Volity::Referee - Class for in-MUC game overseers.
An object of this class represents a Volity referee, the automated process that sits in a MUC along with the players, and arbitrates the game for them. See the general Volity documentation for a more detailed description of how this works.
In the Frivolity system,
a Volity::Server object automatically makes a referee object and sends it to the appropriate MUC when a game starts.
The class of referee it makes depends upon the value of the server object's
referee_class instance variable,
but most games can get away with using this default class,
and putting all their game logic in a Volity::Game subclass.
After being instanced,
Volity::Game subclass object will have a referee object as its
referee instance variable,
accessible through the
In many cases,
you can program your game module without ever directly referring to the referee.
While this class does make many important methods available (such as
they are transparently available from your game object as well.
The referee simply sits in the background and takes care of all the Volity protocol-level stuff for you,
letting you concentrate on making your game work.
It's worth noting that this module subclasses from Volity::Jabber, and therefore enjoys all the methods that it defines, as well as the ones listed here.
Furthermore, all of these methods are also available with instances of Volity::Game and its subclasses; they transparently pass them up to their associated Volity::Referee objects, and pass back the return values. For your convenience, the method documentation below also appears in Volity::Game.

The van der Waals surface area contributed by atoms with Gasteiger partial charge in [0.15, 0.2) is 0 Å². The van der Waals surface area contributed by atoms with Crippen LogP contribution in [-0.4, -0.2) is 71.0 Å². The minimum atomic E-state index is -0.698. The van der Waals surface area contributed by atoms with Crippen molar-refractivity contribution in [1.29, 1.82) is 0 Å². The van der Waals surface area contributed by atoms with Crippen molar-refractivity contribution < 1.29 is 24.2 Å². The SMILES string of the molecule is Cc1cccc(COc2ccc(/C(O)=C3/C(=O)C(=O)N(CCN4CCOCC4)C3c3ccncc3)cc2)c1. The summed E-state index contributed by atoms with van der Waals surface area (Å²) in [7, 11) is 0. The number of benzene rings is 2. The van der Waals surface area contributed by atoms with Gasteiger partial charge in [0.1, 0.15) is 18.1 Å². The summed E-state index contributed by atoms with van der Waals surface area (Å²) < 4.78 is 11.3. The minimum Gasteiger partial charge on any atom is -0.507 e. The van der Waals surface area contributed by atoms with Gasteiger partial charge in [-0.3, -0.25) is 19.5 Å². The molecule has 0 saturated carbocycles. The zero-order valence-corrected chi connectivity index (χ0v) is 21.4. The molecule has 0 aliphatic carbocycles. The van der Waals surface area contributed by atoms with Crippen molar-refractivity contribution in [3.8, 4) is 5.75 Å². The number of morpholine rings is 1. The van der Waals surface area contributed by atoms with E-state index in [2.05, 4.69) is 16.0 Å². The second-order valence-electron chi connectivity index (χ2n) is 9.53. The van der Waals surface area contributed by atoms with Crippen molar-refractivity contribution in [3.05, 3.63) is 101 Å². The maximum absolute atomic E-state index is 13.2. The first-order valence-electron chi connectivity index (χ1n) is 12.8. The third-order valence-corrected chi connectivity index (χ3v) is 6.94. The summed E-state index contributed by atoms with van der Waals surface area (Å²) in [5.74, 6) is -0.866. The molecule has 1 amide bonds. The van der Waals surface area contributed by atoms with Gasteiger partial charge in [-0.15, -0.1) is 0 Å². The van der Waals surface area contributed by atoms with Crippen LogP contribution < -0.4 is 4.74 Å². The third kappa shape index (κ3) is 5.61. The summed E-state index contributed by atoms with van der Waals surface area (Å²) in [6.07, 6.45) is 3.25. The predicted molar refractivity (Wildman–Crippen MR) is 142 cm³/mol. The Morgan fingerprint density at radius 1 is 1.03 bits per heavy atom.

All these are simple accessors which return the named object attribute. If an argument is passed in, then the attribute's value is first set to that argument.
It is through these accessors that you perform most game configuration definition, such as the maximum number of players allowed per game.
This module inherits from Class::Accessor, so all the tips and tricks detailed in Class::Accessor apply here as well.
The JID of the network's bookkeeper. Initially set by the server, depending upon its own configuration.
The JID of the table's MUC. Set by various magic internal methods, so you should treat this as read-only; things will probably not work well if you reset this value yourself.
Important! The Perl class of the actual game (usually a subclass of Volity::Game).
You must set this on object construction though the
new method's argument hash,
as detailed in "Object construction" in Volity.
Not doing so will result in an error.
The referee superclass already knows how and when to create a game object from the class specified by the
game_class instance variable,
and when it does so,
it stores that object under
You should treat-this as a read-only variable. Generally, it will always be defined, as a referee creates a new game object as soon as it can. When a game ends, the object is destroyed a new one automatically takes its place.
Returns the time (in seconds since the epoch) when this palor started.
Returns the time (in seconds since the epoch) when this referee last handled a game.* RPC.
Returns the number of games that have been begun and ended with this referee.
Sends the given message string as a groupchat to the referee's table.
Volity::Referee inherits from Volity::Jabber, and therefore uses all the same callback methods defined in "CALLBACK METHODS" in Volity::Jabber.
Don't be shy about overriding any handlers you wish, so long as you call the parent class's handler at some point so that any special Volity::Referee magic will be taken care of. This includes passing chat messages along to the contained game object or class (see "The Game Object").
Jason McIntosh <firstname.lastname@example.org>
Copyright (c) 2003-2007 by Jason McIntosh.